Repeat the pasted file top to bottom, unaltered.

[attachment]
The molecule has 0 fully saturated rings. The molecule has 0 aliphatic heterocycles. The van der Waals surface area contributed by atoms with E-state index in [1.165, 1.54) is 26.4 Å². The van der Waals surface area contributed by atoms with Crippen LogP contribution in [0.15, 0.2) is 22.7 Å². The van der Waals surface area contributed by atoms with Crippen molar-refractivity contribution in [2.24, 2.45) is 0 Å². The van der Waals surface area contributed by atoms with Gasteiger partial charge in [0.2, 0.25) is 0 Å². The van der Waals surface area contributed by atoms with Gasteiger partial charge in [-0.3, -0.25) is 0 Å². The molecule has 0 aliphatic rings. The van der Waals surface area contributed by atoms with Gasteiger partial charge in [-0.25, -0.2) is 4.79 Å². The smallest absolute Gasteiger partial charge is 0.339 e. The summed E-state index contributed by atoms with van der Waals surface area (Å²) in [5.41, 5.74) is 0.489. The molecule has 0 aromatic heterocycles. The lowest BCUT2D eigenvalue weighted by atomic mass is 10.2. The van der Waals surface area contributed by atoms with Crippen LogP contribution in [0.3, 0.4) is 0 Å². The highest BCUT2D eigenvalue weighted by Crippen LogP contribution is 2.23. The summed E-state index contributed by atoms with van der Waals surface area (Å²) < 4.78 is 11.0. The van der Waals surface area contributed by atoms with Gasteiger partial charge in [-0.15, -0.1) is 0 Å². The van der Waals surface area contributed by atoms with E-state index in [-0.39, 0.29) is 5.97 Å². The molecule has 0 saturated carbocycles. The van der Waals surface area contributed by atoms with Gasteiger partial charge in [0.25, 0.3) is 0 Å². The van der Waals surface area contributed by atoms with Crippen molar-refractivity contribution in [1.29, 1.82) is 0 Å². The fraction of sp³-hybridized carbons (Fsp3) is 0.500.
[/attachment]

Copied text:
The molecule has 0 fully saturated rings. The molecule has 0 aliphatic heterocycles. The van der Waals surface area contributed by atoms with E-state index in [1.165, 1.54) is 26.4 Å². The van der Waals surface area contributed by atoms with Crippen LogP contribution in [0.15, 0.2) is 22.7 Å². The van der Waals surface area contributed by atoms with Crippen molar-refractivity contribution in [2.24, 2.45) is 0 Å². The van der Waals surface area contributed by atoms with Gasteiger partial charge in [0.2, 0.25) is 0 Å². The van der Waals surface area contributed by atoms with Gasteiger partial charge in [-0.3, -0.25) is 0 Å². The molecule has 0 aliphatic rings. The van der Waals surface area contributed by atoms with Gasteiger partial charge in [-0.25, -0.2) is 4.79 Å². The smallest absolute Gasteiger partial charge is 0.339 e. The summed E-state index contributed by atoms with van der Waals surface area (Å²) in [5.41, 5.74) is 0.489. The molecule has 0 aromatic heterocycles. The lowest BCUT2D eigenvalue weighted by atomic mass is 10.2. The van der Waals surface area contributed by atoms with Crippen LogP contribution in [0.3, 0.4) is 0 Å². The highest BCUT2D eigenvalue weighted by Crippen LogP contribution is 2.23. The summed E-state index contributed by atoms with van der Waals surface area (Å²) < 4.78 is 11.0. The van der Waals surface area contributed by atoms with Gasteiger partial charge in [-0.15, -0.1) is 0 Å². The van der Waals surface area contributed by atoms with E-state index in [-0.39, 0.29) is 5.97 Å². The molecule has 0 saturated carbocycles. The van der Waals surface area contributed by atoms with Gasteiger partial charge in [0.25, 0.3) is 0 Å². The van der Waals surface area contributed by atoms with Crippen molar-refractivity contribution in [1.29, 1.82) is 0 Å². The fraction of sp³-hybridized carbons (Fsp3) is 0.500.